SHAMROCK, Texas – It’s been called the highway that’s the best, and since 1926 it’s been moving Americans between Chicago and California. One hundred and seventy-eight of those miles are laid down right here in the Lone Star State. Along those magical lanes are several stops including a particular place you can fill up on your luck.
Larry Clonts keeps things flowing at the Tower Station, home to the U-Drop Inn Café. This Texas gem has a full tank of stories to tell.
Built in 1936 just 15 miles from the Oklahoma border, this station served as a beacon for weary travelers along Route 66. Things looked a bit different back then.
“When they opened it up the road out here was still dirt,” Larry said. “Route 66 was still dirt, and they had kerosene pumps out, apparently over the right of way for the highway. So when they paved it they had to move their kerosene pumps back out over here.”
Modern convinces we have now were much different back then, the gas station served one purpose and if you needed a snack, you’d have to stop in the diner.
The station would attract drivers like moths to a flame thanks to the incredible neon light display, but those lights faded out when interstate 40 come through in the 70s.
“When the freeway started and got complete, then town started going down from the lack of people because they quit traveling as an adventure,” Larry said. “It took it to how fast can you get there from point A to point B. How fast can you drive from Oklahoma City to Amarillo or from Amarillo to Albuquerque or what ever.”
The building became a bus station and was eventually abandoned.
“They had to make a decision,” Larry said. “Do we tear it down? Do we try to restart? What do we do?”
A grant from the Texas Department of Transportation got the engines revving on a restoration, and now Tower Station is one of the top stops on Route 66.
Bonnie Mae Lisle Davidson spent many meals in the old U-Drop Inn. Her mother worked in the former café.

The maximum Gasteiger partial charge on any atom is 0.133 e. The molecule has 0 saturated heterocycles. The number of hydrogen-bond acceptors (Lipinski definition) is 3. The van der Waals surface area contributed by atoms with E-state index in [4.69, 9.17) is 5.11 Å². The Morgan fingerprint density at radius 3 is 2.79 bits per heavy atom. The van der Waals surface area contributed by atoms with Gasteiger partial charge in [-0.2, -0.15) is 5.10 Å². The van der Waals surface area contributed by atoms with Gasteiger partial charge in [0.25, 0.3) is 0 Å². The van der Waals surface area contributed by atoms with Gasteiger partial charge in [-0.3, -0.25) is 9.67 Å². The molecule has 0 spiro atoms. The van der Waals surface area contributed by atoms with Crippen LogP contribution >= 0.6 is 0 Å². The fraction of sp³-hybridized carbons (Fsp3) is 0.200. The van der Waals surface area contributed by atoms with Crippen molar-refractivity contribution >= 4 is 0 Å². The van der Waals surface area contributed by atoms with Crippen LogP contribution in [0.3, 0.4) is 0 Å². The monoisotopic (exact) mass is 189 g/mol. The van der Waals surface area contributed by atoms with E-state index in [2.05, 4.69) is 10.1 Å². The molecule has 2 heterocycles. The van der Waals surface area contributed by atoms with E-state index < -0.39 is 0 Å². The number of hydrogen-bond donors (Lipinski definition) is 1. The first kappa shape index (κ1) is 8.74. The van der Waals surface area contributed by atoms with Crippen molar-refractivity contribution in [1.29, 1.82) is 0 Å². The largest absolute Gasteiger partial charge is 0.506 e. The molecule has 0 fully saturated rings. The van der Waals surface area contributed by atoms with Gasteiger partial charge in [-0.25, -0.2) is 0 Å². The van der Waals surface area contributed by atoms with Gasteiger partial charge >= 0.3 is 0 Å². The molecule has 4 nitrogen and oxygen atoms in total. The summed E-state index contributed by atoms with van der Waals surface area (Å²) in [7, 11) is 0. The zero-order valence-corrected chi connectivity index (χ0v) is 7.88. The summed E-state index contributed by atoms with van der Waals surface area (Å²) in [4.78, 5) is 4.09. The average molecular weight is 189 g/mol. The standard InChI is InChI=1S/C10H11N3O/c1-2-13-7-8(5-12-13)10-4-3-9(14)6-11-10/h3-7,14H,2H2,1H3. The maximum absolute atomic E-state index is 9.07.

“I’m very pleased that they restored the building and just didn’t let it fall down or go to ruin, because it is a historical marker,” Bonnie Mae said. “They have a lot of people coming here to see what it looked like back then.”
Fond memories come and go as fast a s the passing cars on the highway but thanks to a recently discovered picture of Bonnie Mae’s father at the diner, sometimes time stands still.
“It means a lot when you can find pictures of the family and they’re gone,” Bonnie Mae said. “This picture was taken, I believe, in 1957.”
This simple but stunning station is a sight to see, but as the sun sets on the panhandle that’s when the lights show begins.
“The café has roughly 508 linear feet of what’s now LED that’s now replaced the neon,” Larry said. “We had so many problems with the neon and the hail storms that we had to eventually go LED. The only problem that anyone has been able to say is it’s a little brighter than the neon. So it’s a great feel.”
Tower Station and Route 66 are sort of lore, not only in the Lone Star State and not only in the U.S. This stop is something people from all over the world want to experience.
“For a lot of Americans it’s a nostalgia trip,” Larry said. “For the internationals it’s a dream. They’re living a dream. You’d be surprised at how many just want to see the real America. They don’t care about driving the freeway from point A to point B. They want to see the real America, and they want to see the history and be absorbed in that.”
Fung Xu is many miles from his native China but he made the trek to Texas to get a sense of this great American story.
This is a new experience to us, to Chinese people,” Fung said. ““This is history. This give us some impression, it gives us the impression.”
No matter how many miles one travels to see this piece of American history, it will be here beaming it’s bright lights onto the vast stretch of highway that’s part of the legend that is Route 66 in the Lone Star State.
“For our travelers that you’re seeing come and go all the time here, which are by the thousands, it’s a piece of history,” Larry said. “It’s one of the top icons on Route 66.”